European lawmakers called for EU-wide legislation to regulate the rise of robots, including an ethical framework for their development and deployment and the establishment of liability for the actions of robots including self-driving cars.
But they rejected a proposal to impose a so-called robot tax on owners to fund support for or retraining of workers put out of a job by robots.
The resolution is a recommendation to the bloc’s executive, the European Commission, which the Commission is not obliged to follow but must give reasons if it chooses not to.
“The EU needs to take the lead on setting these standards, so as not to be forced to follow those set by third countries,” the parliament said in a statement.
The decision to reject the robot tax was hailed by the robotics industry, which says it would stunt innovation.
“The IFR believes that the idea to introduce a robot tax would have had a very negative impact on competitiveness and employment,” said the Frankfurt-based International Federation of Robotics.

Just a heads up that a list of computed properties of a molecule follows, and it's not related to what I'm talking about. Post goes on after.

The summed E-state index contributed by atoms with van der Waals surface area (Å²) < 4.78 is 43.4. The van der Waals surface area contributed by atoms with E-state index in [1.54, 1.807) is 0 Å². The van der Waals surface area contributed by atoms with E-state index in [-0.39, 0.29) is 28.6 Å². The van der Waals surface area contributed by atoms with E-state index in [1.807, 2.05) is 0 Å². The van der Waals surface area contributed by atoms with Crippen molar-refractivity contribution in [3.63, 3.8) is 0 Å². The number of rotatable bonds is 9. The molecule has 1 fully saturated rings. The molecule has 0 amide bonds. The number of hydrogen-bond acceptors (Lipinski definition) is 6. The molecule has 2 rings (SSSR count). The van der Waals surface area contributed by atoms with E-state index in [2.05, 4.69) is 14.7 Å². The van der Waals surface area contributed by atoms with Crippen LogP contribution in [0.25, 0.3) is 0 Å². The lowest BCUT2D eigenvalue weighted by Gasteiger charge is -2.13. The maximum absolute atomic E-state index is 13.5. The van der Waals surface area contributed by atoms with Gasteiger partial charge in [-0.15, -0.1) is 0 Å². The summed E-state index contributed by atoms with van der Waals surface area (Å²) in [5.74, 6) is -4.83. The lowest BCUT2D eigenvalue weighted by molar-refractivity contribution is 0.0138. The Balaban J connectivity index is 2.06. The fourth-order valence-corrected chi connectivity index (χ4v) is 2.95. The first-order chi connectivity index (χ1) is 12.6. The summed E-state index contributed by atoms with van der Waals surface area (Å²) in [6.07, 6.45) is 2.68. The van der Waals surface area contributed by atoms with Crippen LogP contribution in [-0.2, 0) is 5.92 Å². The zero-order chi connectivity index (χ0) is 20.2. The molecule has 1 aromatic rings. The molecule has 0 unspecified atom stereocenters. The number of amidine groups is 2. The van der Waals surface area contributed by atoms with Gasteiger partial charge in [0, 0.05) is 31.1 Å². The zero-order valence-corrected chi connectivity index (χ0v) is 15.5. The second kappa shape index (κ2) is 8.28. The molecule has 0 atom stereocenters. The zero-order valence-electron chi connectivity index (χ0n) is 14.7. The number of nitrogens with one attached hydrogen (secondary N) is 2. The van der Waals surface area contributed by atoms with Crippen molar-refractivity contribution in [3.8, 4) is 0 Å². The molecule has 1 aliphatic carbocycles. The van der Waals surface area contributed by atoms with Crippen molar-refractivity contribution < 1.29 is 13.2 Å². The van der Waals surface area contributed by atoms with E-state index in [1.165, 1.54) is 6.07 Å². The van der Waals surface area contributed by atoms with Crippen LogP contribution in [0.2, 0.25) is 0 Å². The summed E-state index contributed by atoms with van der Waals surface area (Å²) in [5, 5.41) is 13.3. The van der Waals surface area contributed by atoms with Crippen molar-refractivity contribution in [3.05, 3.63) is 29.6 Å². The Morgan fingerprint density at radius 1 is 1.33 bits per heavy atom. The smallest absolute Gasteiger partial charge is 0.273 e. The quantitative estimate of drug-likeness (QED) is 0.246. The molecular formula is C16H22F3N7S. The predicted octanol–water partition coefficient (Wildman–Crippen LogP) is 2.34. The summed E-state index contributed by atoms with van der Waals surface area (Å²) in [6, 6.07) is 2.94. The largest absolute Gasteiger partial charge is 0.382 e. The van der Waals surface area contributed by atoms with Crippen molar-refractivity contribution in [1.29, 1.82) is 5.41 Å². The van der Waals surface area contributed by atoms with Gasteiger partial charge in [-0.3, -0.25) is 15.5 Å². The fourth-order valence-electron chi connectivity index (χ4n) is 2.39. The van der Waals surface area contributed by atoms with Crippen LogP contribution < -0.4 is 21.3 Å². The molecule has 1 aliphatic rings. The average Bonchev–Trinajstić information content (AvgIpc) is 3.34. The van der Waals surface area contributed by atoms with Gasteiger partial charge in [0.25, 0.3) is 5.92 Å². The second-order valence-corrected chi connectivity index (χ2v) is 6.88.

The IFR and others argue that automation and the use of robots create new jobs by increasing productivity, and point to a correlation between robot density and employment in advanced industrial nations, for example in the German car industry.
Global shipments of industrial robots rose 15 percent in 2015, according to the latest statistics from the IFR, and were worth a total of about $46 billion. Demand for service robots for medical, domestic and personal use is also on the rise.
The parliamentary resolution on the amended report was passed by 396 votes to 123, with 85 abstentions.
The report’s author, MEP Mady Delvaux, said she was disappointed that lawmakers “refused to take account of possible negative consequences on the job market”.